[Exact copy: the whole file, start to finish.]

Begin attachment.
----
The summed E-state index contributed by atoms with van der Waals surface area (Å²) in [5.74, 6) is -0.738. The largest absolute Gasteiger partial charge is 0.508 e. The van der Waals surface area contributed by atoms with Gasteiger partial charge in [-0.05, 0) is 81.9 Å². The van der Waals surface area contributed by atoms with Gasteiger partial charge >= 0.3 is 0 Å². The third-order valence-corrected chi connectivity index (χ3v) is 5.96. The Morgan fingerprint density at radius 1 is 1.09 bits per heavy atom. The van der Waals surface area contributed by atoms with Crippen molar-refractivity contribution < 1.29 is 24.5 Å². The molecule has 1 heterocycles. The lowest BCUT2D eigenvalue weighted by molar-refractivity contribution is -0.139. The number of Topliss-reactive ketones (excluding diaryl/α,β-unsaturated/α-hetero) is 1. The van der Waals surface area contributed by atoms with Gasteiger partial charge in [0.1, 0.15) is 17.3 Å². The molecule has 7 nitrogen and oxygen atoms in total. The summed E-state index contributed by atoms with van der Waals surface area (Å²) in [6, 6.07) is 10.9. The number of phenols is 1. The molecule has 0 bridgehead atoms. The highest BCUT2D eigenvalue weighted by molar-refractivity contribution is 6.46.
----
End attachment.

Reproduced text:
The summed E-state index contributed by atoms with van der Waals surface area (Å²) in [5.74, 6) is -0.738. The largest absolute Gasteiger partial charge is 0.508 e. The van der Waals surface area contributed by atoms with Gasteiger partial charge in [-0.05, 0) is 81.9 Å². The van der Waals surface area contributed by atoms with Gasteiger partial charge >= 0.3 is 0 Å². The third-order valence-corrected chi connectivity index (χ3v) is 5.96. The Morgan fingerprint density at radius 1 is 1.09 bits per heavy atom. The van der Waals surface area contributed by atoms with Crippen molar-refractivity contribution < 1.29 is 24.5 Å². The molecule has 1 heterocycles. The lowest BCUT2D eigenvalue weighted by molar-refractivity contribution is -0.139. The number of Topliss-reactive ketones (excluding diaryl/α,β-unsaturated/α-hetero) is 1. The van der Waals surface area contributed by atoms with Gasteiger partial charge in [0.1, 0.15) is 17.3 Å². The molecule has 7 nitrogen and oxygen atoms in total. The summed E-state index contributed by atoms with van der Waals surface area (Å²) in [6, 6.07) is 10.9. The number of phenols is 1. The molecule has 0 bridgehead atoms. The highest BCUT2D eigenvalue weighted by molar-refractivity contribution is 6.46.